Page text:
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Re: Another Lovely Old Girl Founders

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95% of the posters here I would imagine... another thing not being taken into consideration is the tide which was likely on the ebb.
This has an dramatic effect on a ships performance if the engine dies suddenly... having sailed Cork I have a small idea of how it can run... I don't care how good you are your not going to turn a boat that size when its bleeding of speed in a wind over tide situation...
Its not a bludi fin keel 30ftr with a freshly painted bum.
I refer to the knockers who play at sailing... somewhat like yourself... there are some professional sailors on here of a vintage to maybe have crewed on these square riggers back in the 50's/60's... and maybe a couple who've crewed em in the Tall Ships events out of Plymouth/Lisbon etc... Portugal owns a 4 masted beauty...
Commanding a Tall Ship is stepping back in time.. as has been stated earlier.. back then you hove to for days/weeks at a time waiting for a favourable entrance... engines have stopped this PITA tactic... so now Tall Ships can come and go at will... but even engines can fail...
And yes... I have been up a square riggers mast and stood on the yardarms....

Really? I'm a knocker who pretended to be an expert on sailing square rigged boats?

Well, no, I didn't. And 95% of us are like that? Sir, we are honored to be in your presence!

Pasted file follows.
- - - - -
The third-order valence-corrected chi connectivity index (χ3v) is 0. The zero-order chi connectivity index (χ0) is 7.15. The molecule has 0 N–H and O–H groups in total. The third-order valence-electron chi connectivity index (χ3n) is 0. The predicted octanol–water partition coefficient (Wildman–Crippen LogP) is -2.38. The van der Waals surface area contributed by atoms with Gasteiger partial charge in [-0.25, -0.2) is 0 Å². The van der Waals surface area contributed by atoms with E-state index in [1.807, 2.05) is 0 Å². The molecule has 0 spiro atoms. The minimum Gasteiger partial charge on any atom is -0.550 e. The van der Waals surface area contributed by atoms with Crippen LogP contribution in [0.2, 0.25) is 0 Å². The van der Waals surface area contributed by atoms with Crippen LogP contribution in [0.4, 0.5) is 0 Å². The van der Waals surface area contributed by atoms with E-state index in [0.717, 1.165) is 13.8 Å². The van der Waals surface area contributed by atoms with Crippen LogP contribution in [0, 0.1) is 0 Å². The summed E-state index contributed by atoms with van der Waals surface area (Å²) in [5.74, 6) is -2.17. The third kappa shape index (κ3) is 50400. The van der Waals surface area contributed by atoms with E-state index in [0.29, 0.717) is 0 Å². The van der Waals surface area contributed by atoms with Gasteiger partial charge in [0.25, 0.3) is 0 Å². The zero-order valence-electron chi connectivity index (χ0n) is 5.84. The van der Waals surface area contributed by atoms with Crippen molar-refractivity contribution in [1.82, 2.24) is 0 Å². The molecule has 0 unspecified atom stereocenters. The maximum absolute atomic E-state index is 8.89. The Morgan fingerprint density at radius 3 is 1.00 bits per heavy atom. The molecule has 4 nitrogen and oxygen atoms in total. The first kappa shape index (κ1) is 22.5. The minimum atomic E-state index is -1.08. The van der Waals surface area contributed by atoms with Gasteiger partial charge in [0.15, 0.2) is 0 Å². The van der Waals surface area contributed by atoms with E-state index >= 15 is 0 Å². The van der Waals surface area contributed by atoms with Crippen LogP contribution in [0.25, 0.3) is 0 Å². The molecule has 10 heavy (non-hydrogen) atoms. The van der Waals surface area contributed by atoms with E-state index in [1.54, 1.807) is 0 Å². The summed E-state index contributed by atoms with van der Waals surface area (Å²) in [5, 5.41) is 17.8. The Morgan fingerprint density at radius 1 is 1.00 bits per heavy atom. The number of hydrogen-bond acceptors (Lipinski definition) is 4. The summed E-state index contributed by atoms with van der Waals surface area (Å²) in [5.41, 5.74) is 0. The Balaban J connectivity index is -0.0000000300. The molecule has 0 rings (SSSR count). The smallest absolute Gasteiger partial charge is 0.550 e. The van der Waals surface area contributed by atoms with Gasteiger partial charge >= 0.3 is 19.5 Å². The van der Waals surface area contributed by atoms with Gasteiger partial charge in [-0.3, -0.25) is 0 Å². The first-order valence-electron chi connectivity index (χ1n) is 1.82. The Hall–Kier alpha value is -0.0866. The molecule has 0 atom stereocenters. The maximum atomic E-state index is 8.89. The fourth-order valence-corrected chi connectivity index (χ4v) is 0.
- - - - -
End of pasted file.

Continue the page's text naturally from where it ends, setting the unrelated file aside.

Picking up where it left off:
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Old 29-07-2013, 17:02   #73
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[QUOTE=Rakuflames;1296856]Really? I'm a knocker who pretended to be an expert on sailing square rigged boats?

Well, no, I didn't. And 95% of us are like that?
Sir, we are honored to be in your presence![/QUOTE]

About time you clued up.....
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Old 29-07-2013, 17:16   #74
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Re: Another Lovely Old Girl Founders

[QUOTE=boatman61;1296865]
Quote:
Originally Posted by Rakuflames View Post
Really? I'm a knocker who pretended to be an expert on sailing square rigged boats?

Well, no, I didn't. And 95% of us are like that?
Sir, we are honored to be in your presence![/QUOTE]

About time you clued up.....

ROTFL!


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Old 29-07-2013, 18:17   #75
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Re: Another Lovely Old Girl Founders

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Okay, let's try a hypothetical. Let's say you operate a motorboat with a substantial amount of top-hamper. You basically live from donations at sailing festivals, and are lucky to get paid to take some youths out on an eco-tour of the local coast. You do not have the advantage of knowing ahead of time that there is going to be trouble, and your one engine dies in the same spot as Astrid's.

What do you do differently?
This was an attempt to factor out the sail aspects of Astrid's demise. The fore-and-afts weren't pulling, and I have yet to hear a credible comment on raising the squares.

But comment however you like.

(Rakuflames, the yardarm is the outermost portion of the yard, outboard of the lifts. Probably the only way you could stand there would be with the square above set, so you'd have something to hold onto. The "real sailors" of yesterday would sometimes climb down the leech from the yard above, but I don't think they did it for fun!)